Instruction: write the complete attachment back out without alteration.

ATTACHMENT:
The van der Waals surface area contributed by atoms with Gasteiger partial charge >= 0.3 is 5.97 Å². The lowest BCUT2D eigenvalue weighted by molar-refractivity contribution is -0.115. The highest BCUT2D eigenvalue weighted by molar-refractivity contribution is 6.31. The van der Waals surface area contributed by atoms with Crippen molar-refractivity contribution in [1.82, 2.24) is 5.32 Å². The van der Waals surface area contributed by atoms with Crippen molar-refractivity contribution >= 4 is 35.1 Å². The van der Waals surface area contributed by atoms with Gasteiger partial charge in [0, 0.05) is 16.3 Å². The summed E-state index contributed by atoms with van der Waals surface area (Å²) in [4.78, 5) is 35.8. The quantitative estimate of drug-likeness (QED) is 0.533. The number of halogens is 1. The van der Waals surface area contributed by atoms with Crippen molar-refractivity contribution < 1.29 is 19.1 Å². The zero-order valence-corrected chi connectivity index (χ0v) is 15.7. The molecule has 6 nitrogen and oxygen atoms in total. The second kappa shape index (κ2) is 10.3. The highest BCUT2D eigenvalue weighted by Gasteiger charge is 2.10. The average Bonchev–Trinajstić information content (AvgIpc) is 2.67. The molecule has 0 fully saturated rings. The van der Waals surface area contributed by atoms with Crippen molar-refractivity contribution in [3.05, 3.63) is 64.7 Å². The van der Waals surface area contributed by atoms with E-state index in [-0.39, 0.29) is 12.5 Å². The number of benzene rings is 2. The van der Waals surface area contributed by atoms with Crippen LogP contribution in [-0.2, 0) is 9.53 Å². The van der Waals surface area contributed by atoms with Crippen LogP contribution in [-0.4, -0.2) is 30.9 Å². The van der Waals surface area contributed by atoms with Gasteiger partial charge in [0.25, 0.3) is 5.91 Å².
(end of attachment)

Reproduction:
The van der Waals surface area contributed by atoms with Gasteiger partial charge >= 0.3 is 5.97 Å². The lowest BCUT2D eigenvalue weighted by molar-refractivity contribution is -0.115. The highest BCUT2D eigenvalue weighted by molar-refractivity contribution is 6.31. The van der Waals surface area contributed by atoms with Crippen molar-refractivity contribution in [1.82, 2.24) is 5.32 Å². The van der Waals surface area contributed by atoms with Crippen molar-refractivity contribution >= 4 is 35.1 Å². The van der Waals surface area contributed by atoms with Gasteiger partial charge in [0, 0.05) is 16.3 Å². The summed E-state index contributed by atoms with van der Waals surface area (Å²) in [4.78, 5) is 35.8. The quantitative estimate of drug-likeness (QED) is 0.533. The number of halogens is 1. The van der Waals surface area contributed by atoms with Crippen molar-refractivity contribution < 1.29 is 19.1 Å². The zero-order valence-corrected chi connectivity index (χ0v) is 15.7. The molecule has 6 nitrogen and oxygen atoms in total. The second kappa shape index (κ2) is 10.3. The highest BCUT2D eigenvalue weighted by Gasteiger charge is 2.10. The average Bonchev–Trinajstić information content (AvgIpc) is 2.67. The molecule has 0 fully saturated rings. The van der Waals surface area contributed by atoms with Crippen molar-refractivity contribution in [3.05, 3.63) is 64.7 Å². The van der Waals surface area contributed by atoms with E-state index in [-0.39, 0.29) is 12.5 Å². The number of benzene rings is 2. The van der Waals surface area contributed by atoms with Crippen LogP contribution in [-0.2, 0) is 9.53 Å². The van der Waals surface area contributed by atoms with Crippen LogP contribution in [-0.4, -0.2) is 30.9 Å². The van der Waals surface area contributed by atoms with Gasteiger partial charge in [0.25, 0.3) is 5.91 Å².